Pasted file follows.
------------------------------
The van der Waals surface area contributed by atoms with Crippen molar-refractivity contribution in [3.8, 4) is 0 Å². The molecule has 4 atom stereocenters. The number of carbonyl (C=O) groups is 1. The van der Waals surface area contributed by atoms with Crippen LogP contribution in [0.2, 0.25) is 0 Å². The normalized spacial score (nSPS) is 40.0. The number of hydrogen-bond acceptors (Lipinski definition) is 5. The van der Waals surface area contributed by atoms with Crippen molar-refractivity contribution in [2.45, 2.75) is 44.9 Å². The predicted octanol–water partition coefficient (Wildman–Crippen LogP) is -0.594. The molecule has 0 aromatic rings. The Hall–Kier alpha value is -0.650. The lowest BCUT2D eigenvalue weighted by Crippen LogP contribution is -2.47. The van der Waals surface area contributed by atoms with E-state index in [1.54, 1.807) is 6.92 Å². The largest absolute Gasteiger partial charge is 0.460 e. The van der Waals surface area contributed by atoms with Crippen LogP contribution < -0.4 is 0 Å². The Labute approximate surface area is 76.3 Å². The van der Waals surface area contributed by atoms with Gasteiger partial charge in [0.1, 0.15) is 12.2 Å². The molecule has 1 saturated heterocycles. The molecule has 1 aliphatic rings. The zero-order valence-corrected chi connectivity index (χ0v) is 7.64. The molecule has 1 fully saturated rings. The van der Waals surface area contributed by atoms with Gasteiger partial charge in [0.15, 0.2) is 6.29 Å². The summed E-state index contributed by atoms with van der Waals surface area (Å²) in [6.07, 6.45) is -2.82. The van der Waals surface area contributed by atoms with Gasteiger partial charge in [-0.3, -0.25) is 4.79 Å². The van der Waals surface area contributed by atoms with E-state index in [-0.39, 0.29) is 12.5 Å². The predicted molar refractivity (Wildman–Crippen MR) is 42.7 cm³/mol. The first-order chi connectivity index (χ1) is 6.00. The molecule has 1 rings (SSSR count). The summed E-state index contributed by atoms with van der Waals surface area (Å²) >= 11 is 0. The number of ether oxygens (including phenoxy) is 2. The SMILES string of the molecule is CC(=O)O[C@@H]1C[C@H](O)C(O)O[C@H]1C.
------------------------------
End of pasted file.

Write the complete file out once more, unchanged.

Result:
The van der Waals surface area contributed by atoms with Crippen molar-refractivity contribution in [3.8, 4) is 0 Å². The molecule has 4 atom stereocenters. The number of carbonyl (C=O) groups is 1. The van der Waals surface area contributed by atoms with Crippen LogP contribution in [0.2, 0.25) is 0 Å². The normalized spacial score (nSPS) is 40.0. The number of hydrogen-bond acceptors (Lipinski definition) is 5. The van der Waals surface area contributed by atoms with Crippen molar-refractivity contribution in [2.45, 2.75) is 44.9 Å². The predicted octanol–water partition coefficient (Wildman–Crippen LogP) is -0.594. The molecule has 0 aromatic rings. The Hall–Kier alpha value is -0.650. The lowest BCUT2D eigenvalue weighted by Crippen LogP contribution is -2.47. The van der Waals surface area contributed by atoms with E-state index in [1.54, 1.807) is 6.92 Å². The largest absolute Gasteiger partial charge is 0.460 e. The van der Waals surface area contributed by atoms with Crippen LogP contribution < -0.4 is 0 Å². The Labute approximate surface area is 76.3 Å². The van der Waals surface area contributed by atoms with Gasteiger partial charge in [0.1, 0.15) is 12.2 Å². The molecule has 1 saturated heterocycles. The molecule has 1 aliphatic rings. The zero-order valence-corrected chi connectivity index (χ0v) is 7.64. The molecule has 1 fully saturated rings. The van der Waals surface area contributed by atoms with Gasteiger partial charge in [0.15, 0.2) is 6.29 Å². The summed E-state index contributed by atoms with van der Waals surface area (Å²) in [6.07, 6.45) is -2.82. The van der Waals surface area contributed by atoms with Gasteiger partial charge in [-0.3, -0.25) is 4.79 Å². The van der Waals surface area contributed by atoms with E-state index in [-0.39, 0.29) is 12.5 Å². The predicted molar refractivity (Wildman–Crippen MR) is 42.7 cm³/mol. The first-order chi connectivity index (χ1) is 6.00. The molecule has 1 rings (SSSR count). The summed E-state index contributed by atoms with van der Waals surface area (Å²) >= 11 is 0. The number of ether oxygens (including phenoxy) is 2. The SMILES string of the molecule is CC(=O)O[C@@H]1C[C@H](O)C(O)O[C@H]1C.